The method in accordance with the invention also permits section wise introduction of plastics having different mechanical properties into the molding tool to form the bristles so that the overall bristle structure is built up from bristles having differing properties. Moreover, bristle plastics having different colors can be introduced into the molding tool in sections to provide different types of bristle fields with different visual appearances.

The method in accordance with the invention always leads to individually standing bristles with close separations from each other in dependence on the configuration of the bristle forming channels. This bristle structure of individually standing bristles has turned out to be particularly advantageous for brushes and paintbrushes having stringent requirements with respect to hygiene, since soilage or media which are applied by the brush or the paintbrush do not accumulate between the bristles to the extent that they do with bristles bundles. Moreover, such bristles or brushes can be rinsed and cleaned in a straightforward and thorough fashion.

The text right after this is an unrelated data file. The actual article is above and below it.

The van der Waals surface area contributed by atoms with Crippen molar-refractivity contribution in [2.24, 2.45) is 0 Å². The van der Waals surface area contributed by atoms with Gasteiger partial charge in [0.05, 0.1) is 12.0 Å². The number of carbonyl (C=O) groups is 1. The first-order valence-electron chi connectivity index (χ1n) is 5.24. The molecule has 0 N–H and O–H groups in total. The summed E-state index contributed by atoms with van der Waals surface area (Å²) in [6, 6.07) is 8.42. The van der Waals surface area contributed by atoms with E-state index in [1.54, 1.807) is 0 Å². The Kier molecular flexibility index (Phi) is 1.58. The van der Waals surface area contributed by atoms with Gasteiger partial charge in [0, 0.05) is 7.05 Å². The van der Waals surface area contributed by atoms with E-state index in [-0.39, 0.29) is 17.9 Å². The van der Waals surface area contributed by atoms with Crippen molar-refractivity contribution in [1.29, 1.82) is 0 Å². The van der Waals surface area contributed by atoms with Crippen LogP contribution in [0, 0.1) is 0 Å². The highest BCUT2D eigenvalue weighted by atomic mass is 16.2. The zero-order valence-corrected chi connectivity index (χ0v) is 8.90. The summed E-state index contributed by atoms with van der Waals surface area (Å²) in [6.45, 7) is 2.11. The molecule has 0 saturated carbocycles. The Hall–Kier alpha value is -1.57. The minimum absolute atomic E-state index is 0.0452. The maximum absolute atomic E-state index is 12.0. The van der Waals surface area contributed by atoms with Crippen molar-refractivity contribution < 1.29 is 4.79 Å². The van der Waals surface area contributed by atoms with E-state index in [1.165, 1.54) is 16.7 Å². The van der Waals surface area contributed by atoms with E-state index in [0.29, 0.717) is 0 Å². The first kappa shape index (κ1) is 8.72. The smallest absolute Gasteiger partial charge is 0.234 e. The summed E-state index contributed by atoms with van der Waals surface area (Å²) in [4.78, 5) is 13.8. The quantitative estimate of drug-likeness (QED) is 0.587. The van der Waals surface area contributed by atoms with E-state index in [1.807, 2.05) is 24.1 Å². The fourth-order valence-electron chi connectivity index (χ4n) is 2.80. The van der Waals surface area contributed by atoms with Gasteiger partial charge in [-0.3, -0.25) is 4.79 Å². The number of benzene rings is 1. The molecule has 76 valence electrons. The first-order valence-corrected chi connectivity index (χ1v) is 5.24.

In another embodiment of the method, the carrier material is introduced into the molding tool in the form of a blank or raw molding member and is shaped at the walls of the mold surrounding the free cross-sections of the channels in response to the molding pressure of the molding mass before the molding mass penetrates through the shaped carrier. In this case, the final shape of the carrier is first produced within the molding tool in response to the molding pressure of the mold mass. In particular, thin foil-like carriers and optionally two layered ones are particularly suitable for this application.

In another variation, the carrier material can be introduced into the molding tool in the form of a raw molding member or blank and fluid pressure can shape it against the mold walls surrounding the free cross-sections of the channels before the mass generating the bristles is introduced into the molding tool at an increased molding pressure. This auxiliary fluid only serves a shaping purpose and is either removed from the molding tool prior to injection of the molding mass or is displaced out of the molding tool in response to the subsequent injection of the molding mass itself.